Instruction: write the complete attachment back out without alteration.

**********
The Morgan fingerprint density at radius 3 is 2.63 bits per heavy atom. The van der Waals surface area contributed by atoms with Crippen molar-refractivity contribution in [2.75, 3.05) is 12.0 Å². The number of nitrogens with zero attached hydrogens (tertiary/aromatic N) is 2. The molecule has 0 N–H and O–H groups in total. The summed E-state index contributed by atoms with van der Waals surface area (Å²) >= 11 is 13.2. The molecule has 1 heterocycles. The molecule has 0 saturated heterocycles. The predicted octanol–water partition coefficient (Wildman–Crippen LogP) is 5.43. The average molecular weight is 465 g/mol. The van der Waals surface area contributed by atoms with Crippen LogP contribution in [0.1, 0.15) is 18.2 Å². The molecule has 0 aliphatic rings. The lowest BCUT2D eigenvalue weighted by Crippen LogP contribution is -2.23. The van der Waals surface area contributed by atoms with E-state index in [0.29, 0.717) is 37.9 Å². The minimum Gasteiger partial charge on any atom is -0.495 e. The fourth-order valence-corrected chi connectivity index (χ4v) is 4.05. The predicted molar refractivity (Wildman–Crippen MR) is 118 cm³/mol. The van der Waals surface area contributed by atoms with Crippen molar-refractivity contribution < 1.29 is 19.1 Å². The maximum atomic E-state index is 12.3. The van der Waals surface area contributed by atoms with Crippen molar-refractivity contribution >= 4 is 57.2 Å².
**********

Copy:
The Morgan fingerprint density at radius 3 is 2.63 bits per heavy atom. The van der Waals surface area contributed by atoms with Crippen molar-refractivity contribution in [2.75, 3.05) is 12.0 Å². The number of nitrogens with zero attached hydrogens (tertiary/aromatic N) is 2. The molecule has 0 N–H and O–H groups in total. The summed E-state index contributed by atoms with van der Waals surface area (Å²) >= 11 is 13.2. The molecule has 1 heterocycles. The molecule has 0 saturated heterocycles. The predicted octanol–water partition coefficient (Wildman–Crippen LogP) is 5.43. The average molecular weight is 465 g/mol. The van der Waals surface area contributed by atoms with Crippen LogP contribution in [0.1, 0.15) is 18.2 Å². The molecule has 0 aliphatic rings. The lowest BCUT2D eigenvalue weighted by Crippen LogP contribution is -2.23. The van der Waals surface area contributed by atoms with E-state index in [0.29, 0.717) is 37.9 Å². The minimum Gasteiger partial charge on any atom is -0.495 e. The fourth-order valence-corrected chi connectivity index (χ4v) is 4.05. The predicted molar refractivity (Wildman–Crippen MR) is 118 cm³/mol. The van der Waals surface area contributed by atoms with Crippen molar-refractivity contribution < 1.29 is 19.1 Å². The maximum atomic E-state index is 12.3. The van der Waals surface area contributed by atoms with Crippen molar-refractivity contribution >= 4 is 57.2 Å².